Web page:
Then I became a pediatrician. Not easily. When my Dad told his colleagues at the hospital lunch table that I had decided to go into pediatrics, they said, “Henry! Those guys work their tails off and they don't make any money! ...Can you talk to him?” They knew where their bread was buttered, for sure.
It took me a long time to become a good pediatrician. I had graduated from a specialty program that had little primary care – actually, nearly all residencies are specialty programs, and the outpatient clinics are models of poor organization – so I didn't know much about practicing, but some of what my Dad taught me probably stuck. I didn't realize it at the time, but my learning to practice took me, inevitably, to the importance of caring for each individual person. I found out that what people wanted was, predictably, Marcus Welby.
They wanted someone who cared for them (preferably only them), someone who was competent, caring, and reliable. And accessible, very accessible. The caring came naturally to me. The rest I had to work on. Thankfully, I had a gift for organization, so the practice became a success.
Marcus Welby functioned well, however, only in the idealized atmosphere of TV and the time when we had so many fewer tools, and so many fewer specialists than we have today. He saw some patients in the hospital, called a specialist at times and dropped into Xray to read the films, I guess, and I think I remember that he showed up at odd times at the family's house. My Dad would approve of that – he said that trust in doctors eroded as soon as doctors no longer shared a cup of coffee at the patient's kitchen table.
Well, those days have been put to rest by the plethora of tests and treatments and specialty care. Modern medicine can do so much more for patients than old-fashioned medicine, that a single doctor can't keep it all in his or her head. There is too much to do to be tooling around town, showing up and kibbitzing. Patients might still want Marcus, and doctors might still want to be his disciples, but to meet these expectations, care has to be organized in a new way.
The question is, how do you do it? How do you organize your practice so that you get Welby-like results in the modern environment, trust and intimacy linked to modern science?
I have to hand it to my fellow pediatricians. I've talked about our American Academy of Pediatrics listserve for the Section on Administration and Practice Management (SOAPM). If my Dad could have seen what goes on on the listserve, how my primary care pediatrician colleagues struggle to do the best possible, to think everything through, he would have been gratified and amazed. So, to illustrate the point I'm making, here are two recent exchanges 0n the listserve about how we are facing the dilemmas of practice.
First, Kerry Fierstein of Long Island:
This weekend, I had one dad call at 10 PM Saturday night needing a camp form filled out before 9AM when they were driving to soccer camp, and at 12:30 AM another dad called for a Lialda Rx because teenage son with UC ran out and they were leaving on a cruise at 7 AM and GI didn't have an emergency number.” These are extreme patient demands, but Kerry accommodated them! Amazing, to me. Part of her thinking apparently was that, as a Patient Centered Medical Home, her practice needs to honor patient needs as much as possible. More on the PCMH below.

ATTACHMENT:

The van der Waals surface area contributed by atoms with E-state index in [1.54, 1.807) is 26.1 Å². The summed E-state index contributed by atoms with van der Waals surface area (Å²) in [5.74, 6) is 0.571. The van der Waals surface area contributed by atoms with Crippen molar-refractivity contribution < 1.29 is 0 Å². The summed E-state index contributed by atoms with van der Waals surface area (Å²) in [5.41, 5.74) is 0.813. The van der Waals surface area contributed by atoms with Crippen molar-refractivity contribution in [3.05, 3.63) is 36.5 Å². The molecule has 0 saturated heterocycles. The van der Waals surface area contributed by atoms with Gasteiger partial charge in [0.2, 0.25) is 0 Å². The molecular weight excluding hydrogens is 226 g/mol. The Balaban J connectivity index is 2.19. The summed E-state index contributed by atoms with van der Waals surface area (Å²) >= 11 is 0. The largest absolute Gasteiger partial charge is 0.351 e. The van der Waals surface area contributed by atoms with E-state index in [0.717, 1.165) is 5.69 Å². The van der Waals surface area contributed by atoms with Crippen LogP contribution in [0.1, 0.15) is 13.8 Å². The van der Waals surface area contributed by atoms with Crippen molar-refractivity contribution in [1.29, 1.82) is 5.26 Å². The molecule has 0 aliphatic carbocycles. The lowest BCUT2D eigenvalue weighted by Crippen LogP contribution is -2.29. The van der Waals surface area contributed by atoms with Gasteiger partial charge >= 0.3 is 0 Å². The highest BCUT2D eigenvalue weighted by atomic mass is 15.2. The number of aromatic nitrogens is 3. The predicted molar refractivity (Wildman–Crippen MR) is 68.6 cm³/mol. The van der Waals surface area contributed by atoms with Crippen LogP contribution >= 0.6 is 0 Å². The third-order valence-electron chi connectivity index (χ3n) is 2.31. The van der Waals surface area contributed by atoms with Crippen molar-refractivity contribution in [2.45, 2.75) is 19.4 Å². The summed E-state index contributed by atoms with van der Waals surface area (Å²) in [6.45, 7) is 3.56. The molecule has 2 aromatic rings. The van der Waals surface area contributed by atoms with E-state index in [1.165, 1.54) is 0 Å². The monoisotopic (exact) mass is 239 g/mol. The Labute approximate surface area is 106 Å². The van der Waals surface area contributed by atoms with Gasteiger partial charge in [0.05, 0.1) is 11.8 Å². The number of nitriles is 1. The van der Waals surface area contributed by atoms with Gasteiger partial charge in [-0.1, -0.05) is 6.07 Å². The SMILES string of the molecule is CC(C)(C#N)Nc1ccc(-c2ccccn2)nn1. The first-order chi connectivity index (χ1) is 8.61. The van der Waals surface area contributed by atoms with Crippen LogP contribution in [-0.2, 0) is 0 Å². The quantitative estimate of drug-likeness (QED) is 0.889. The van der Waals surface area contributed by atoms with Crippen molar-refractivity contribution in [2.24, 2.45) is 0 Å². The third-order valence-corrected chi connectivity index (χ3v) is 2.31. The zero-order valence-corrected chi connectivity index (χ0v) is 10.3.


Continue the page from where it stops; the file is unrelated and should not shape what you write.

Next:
Second, from Ashraf Affan of Jacksonville: “Can any one recommend a good pediatric call center that can handle calls during the day to schedule visits, etc, for a fairly large private practice. We are trying to weigh outsourcing the job vs. housing in.” He received many answers from the group, most replying that you have to do it yourself in your practice.
Michael Sachs of Los Angeles told of his experience: "We're about to (reluctantly) go to an auto-attendant and voicemail during office hours for the first time ever. It was either that or hire more people to answer incoming calls, but we don't have the physical space and would prefer not to pay one or two additional salaries. … We're not big enough to use a scheduling center or outsource, but having been on the patient end of scheduling a visit for one of my kids at a local major medical center, it was a time consuming PITA. First talk to an intake person and be told that a nurse would look over the information. Then receive a phone call back a day or two later with the great news that a nurse has approved the visit.....and the same scheduling person I'd spoken to the first time now wanting to know when I'd like the appointment. 'OK, I'll see if that's available and will call you back' Couple of days later, a call back with more great news - that time is available! Now the appointment is scheduled. A few days before the appointment, the same person calls back again to confirm the appointment time. But he doesn't have the appointment time, he asks me when I show the appointment is scheduled. Tell him, he puts me on hold for a few minutes, then returns and confirms that it's the same day and time he shows in his system. Now I'm getting a bit concerned since it seemed that he didn't know WTF he was doing so I called directly, spoke to a receptionist in the physical office, and she confirmed that the day and time were correct. Whew, that was a relief. Total time scheduling and confirming the appointment: at least 30 minutes.”
Suzanne Berman of Crossville, Tennessee offered another alternative: “We have a 'call center' model (although our call center is physically located in our office) staffed with 4 nurses and 1 one receptionist/non-nurse. Going to this model cost us a lot in the beginning, because nurses make 30-40% more/hour than receptionists (on average, YMMV). BUT we found that the nurses could do triage AND scheduling ('yes, that belly pain needs to come right in; no, your bug bite is not a 5:30 PM emergency'). They could also more holistically look at the whole chart and the whole family. Like, they're making an appointment for sib A and they say, 'Hey, I notice Sib B needs a checkup. Are you bringing him with you? OK - wanna do his checkup?"'